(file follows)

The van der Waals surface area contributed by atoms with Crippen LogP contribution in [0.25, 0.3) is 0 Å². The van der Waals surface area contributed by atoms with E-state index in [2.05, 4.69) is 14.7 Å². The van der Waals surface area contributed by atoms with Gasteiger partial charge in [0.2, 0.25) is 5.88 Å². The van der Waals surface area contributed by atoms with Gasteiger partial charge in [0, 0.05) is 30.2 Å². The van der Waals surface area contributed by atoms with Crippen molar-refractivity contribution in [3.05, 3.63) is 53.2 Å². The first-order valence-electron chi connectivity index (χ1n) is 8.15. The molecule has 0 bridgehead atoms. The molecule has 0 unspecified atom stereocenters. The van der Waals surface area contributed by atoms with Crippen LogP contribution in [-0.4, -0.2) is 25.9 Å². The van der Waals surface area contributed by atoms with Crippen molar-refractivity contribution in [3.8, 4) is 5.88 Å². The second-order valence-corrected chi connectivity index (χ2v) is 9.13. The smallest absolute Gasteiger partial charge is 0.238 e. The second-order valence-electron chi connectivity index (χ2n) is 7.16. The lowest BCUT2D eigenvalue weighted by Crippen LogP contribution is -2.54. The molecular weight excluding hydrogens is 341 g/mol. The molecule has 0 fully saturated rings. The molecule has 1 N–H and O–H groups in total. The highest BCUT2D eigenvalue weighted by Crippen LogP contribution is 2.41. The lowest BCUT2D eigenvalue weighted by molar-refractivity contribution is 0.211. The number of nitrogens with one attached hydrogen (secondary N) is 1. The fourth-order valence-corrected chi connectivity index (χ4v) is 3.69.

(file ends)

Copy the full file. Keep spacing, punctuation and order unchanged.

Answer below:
The van der Waals surface area contributed by atoms with Crippen LogP contribution in [0.25, 0.3) is 0 Å². The van der Waals surface area contributed by atoms with E-state index in [2.05, 4.69) is 14.7 Å². The van der Waals surface area contributed by atoms with Gasteiger partial charge in [0.2, 0.25) is 5.88 Å². The van der Waals surface area contributed by atoms with Gasteiger partial charge in [0, 0.05) is 30.2 Å². The van der Waals surface area contributed by atoms with Crippen molar-refractivity contribution in [3.05, 3.63) is 53.2 Å². The first-order valence-electron chi connectivity index (χ1n) is 8.15. The molecule has 0 bridgehead atoms. The molecule has 0 unspecified atom stereocenters. The van der Waals surface area contributed by atoms with Crippen LogP contribution in [-0.4, -0.2) is 25.9 Å². The van der Waals surface area contributed by atoms with Crippen molar-refractivity contribution in [3.8, 4) is 5.88 Å². The second-order valence-corrected chi connectivity index (χ2v) is 9.13. The smallest absolute Gasteiger partial charge is 0.238 e. The second-order valence-electron chi connectivity index (χ2n) is 7.16. The lowest BCUT2D eigenvalue weighted by Crippen LogP contribution is -2.54. The molecular weight excluding hydrogens is 341 g/mol. The molecule has 0 fully saturated rings. The molecule has 1 N–H and O–H groups in total. The highest BCUT2D eigenvalue weighted by Crippen LogP contribution is 2.41. The lowest BCUT2D eigenvalue weighted by molar-refractivity contribution is 0.211. The number of nitrogens with one attached hydrogen (secondary N) is 1. The fourth-order valence-corrected chi connectivity index (χ4v) is 3.69.